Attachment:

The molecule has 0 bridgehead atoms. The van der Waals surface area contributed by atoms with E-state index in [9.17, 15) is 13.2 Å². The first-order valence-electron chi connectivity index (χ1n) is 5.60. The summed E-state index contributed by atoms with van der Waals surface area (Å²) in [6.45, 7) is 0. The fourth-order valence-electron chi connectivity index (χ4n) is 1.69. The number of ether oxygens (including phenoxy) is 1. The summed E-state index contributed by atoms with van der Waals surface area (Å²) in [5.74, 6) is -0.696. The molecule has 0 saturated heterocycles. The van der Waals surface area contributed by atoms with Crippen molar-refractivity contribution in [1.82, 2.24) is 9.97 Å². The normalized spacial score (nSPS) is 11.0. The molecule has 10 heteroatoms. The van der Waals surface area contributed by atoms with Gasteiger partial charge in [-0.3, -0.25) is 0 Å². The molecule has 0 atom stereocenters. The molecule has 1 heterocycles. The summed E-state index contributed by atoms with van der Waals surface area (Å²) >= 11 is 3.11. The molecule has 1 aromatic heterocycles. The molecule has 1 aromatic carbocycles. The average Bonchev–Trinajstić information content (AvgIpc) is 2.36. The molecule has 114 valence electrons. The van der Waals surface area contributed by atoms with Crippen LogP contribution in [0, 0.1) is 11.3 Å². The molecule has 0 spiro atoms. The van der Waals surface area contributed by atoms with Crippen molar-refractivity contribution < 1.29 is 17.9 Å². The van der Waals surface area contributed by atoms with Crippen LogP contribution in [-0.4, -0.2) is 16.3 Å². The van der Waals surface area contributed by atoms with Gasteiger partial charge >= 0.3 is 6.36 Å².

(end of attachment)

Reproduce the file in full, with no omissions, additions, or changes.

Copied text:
The molecule has 0 bridgehead atoms. The van der Waals surface area contributed by atoms with E-state index in [9.17, 15) is 13.2 Å². The first-order valence-electron chi connectivity index (χ1n) is 5.60. The summed E-state index contributed by atoms with van der Waals surface area (Å²) in [6.45, 7) is 0. The fourth-order valence-electron chi connectivity index (χ4n) is 1.69. The number of ether oxygens (including phenoxy) is 1. The summed E-state index contributed by atoms with van der Waals surface area (Å²) in [5.74, 6) is -0.696. The molecule has 0 saturated heterocycles. The van der Waals surface area contributed by atoms with Crippen molar-refractivity contribution in [1.82, 2.24) is 9.97 Å². The normalized spacial score (nSPS) is 11.0. The molecule has 10 heteroatoms. The van der Waals surface area contributed by atoms with Gasteiger partial charge in [-0.3, -0.25) is 0 Å². The molecule has 0 atom stereocenters. The molecule has 1 heterocycles. The summed E-state index contributed by atoms with van der Waals surface area (Å²) >= 11 is 3.11. The molecule has 1 aromatic heterocycles. The molecule has 1 aromatic carbocycles. The average Bonchev–Trinajstić information content (AvgIpc) is 2.36. The molecule has 114 valence electrons. The van der Waals surface area contributed by atoms with Crippen LogP contribution in [0, 0.1) is 11.3 Å². The molecule has 0 spiro atoms. The van der Waals surface area contributed by atoms with Crippen molar-refractivity contribution < 1.29 is 17.9 Å². The van der Waals surface area contributed by atoms with Crippen LogP contribution in [-0.4, -0.2) is 16.3 Å². The van der Waals surface area contributed by atoms with Gasteiger partial charge >= 0.3 is 6.36 Å².